Social Media

Has the Web Turned Into a Popularity Contest?

by JenniferCobb on 02/13/2012

The Internet and the WWW are in their relative infancy.  20 years is just not a lot of time for anything to reach maturity.   I think it is safe to say that the web has grown from a wild, unfettered space full of creative and yet fairly unkempt growth to a place dominated by apps […]

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Real Names in the Networked Global Community

by JenniferCobb on 09/09/2011

At the recent Edinburgh International TV Festival, Andy Carvin of NPR tweeted a question to Eric Schmidt — “How does Google justify its real names only policy on Google+ when it could put some people at grave risk?”  Carvin was referring to places like Libya and Syria where the government routinely uses the Internet as […]

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The saying that “everything that is old is new again” has particular resonance as we stand in the midst of historic political gridlock and renewed economic shocks.   It feels like we are re-entering a pre-Enlightenment land of superstition and orthodoxy, a land where we have no appetite for civil dialogue and debate.  This is the […]

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Social Media and Meritocracy: The Myth Reborn

by JenniferCobb on 07/10/2011

The roots of the modern meritocratic dream were planted in the 1950s by a British civil servant named  Michael Young.  His novel The Rise of the Meritocracy (1958) painted a picture of far-distant 2034, where society would be guided by near-perfect IQ tests to sort the more intelligent and gifted into positions of social power.  […]

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The new Pew study out this week, Social networking sites and our lives, paints a very rosy picture of social networking (SNS).  SNS is associated with more trust, larger networks, more political engagement and greater social support.  Key findings from the study include: ♦  Facebook is the clear winner in the world of SNS.  59% […]

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Ethan Zuckerman, writing today in his blog about privacy and the public sphere, states that in the digital world, “Ephemeral behavior becomes a permanent record.”  This simple statement gets to the heart of many of the issues we are facing as technology becomes a ubiquitous and permanent part of the fabric of our lives.   What […]

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Facebook and Personality Types: Two New Studies

by JenniferCobb on 05/13/2011

With more than 600 million users worldwide, Facebook is having a marked effect on our social interactions and sense of self.  It is no surprise that academics are rushing to understand this impact.  Two recent studies look at the way various personality types impact Facebook use.  This is a rich vein of inquiry, as it […]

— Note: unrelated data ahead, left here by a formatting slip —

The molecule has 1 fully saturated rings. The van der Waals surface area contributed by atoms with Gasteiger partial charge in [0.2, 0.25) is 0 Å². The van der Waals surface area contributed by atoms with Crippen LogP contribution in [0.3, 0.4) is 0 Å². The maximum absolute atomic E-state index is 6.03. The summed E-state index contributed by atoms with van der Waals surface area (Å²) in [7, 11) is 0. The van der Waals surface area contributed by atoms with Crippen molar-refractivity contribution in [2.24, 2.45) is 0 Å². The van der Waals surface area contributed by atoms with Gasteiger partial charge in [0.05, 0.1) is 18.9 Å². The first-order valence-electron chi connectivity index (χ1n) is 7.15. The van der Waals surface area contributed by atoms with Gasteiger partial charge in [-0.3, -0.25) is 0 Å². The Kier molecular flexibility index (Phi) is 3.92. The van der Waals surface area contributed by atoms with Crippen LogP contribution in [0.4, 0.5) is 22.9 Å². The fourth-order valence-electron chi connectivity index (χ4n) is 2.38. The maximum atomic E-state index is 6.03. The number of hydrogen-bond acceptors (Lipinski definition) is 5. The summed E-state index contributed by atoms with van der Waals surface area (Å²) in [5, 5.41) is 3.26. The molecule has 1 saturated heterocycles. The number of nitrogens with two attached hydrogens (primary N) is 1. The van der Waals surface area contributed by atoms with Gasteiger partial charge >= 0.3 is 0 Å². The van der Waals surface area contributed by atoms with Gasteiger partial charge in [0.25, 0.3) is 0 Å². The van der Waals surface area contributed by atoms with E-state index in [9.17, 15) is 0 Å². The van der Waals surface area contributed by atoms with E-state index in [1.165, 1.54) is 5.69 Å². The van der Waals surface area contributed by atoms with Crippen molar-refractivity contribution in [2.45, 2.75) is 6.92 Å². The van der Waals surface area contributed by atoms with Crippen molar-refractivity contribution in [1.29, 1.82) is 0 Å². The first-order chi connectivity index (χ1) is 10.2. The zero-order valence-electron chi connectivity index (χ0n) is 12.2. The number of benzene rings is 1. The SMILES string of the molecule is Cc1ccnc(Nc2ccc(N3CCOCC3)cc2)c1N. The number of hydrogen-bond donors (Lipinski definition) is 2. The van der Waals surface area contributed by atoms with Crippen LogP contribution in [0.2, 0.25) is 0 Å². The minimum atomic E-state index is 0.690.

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Income Inequality, Anxiety and Facebook

by JenniferCobb on 03/13/2011

We have all heard the bad news.  Income inequality in the US has reached historic proportions. ♦   The top 10% of Americans now control 2/3rds of our national net worth ♦  Since 1983, 43% of the wealth created by the U.S. economy went to the wealthiest 1% ♦  The top 20% accrued 94% of the […]

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Teens, Tech and Politics

by JenniferCobb on 02/27/2011

We know teens are on-line. A lot.  I see it with my own kids – texting, gaming, facebooking — often all while doing homework and/or watching TV.  Two new studies out last week examine the impact of all this activity on two important issues – civic and political engagement and exposure to diverse perspectives.  The […]

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Hillary Clinton, Internet Freedom and Values

by JenniferCobb on 02/16/2011

Hillary Clinton’s speech on Internet Freedom yesterday went a good distance toward addressing some of the most naive responses to the Internet’s role in the unfolding events in the Middle East.  Early sound bites labeling the uprising in Tunisia the “Wikileaks Revolution” or calling Mark Zuckerberg a modern-day “Moses” because of Facebook’s role in Egypt […]

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Diversity and Social Media: Helping or Hurting?

by JenniferCobb on 02/13/2011

There is a small controversy raging about whether social media use is creating more diverse networks or exacerbating an existing trend toward smaller, more homogenous social groups.  This question matters.  A lot.   Robert Putnam (of Bowling Alone fame), following a lineage that dates back to de Tocqueville, argues that engagement with diverse social networks fosters […]

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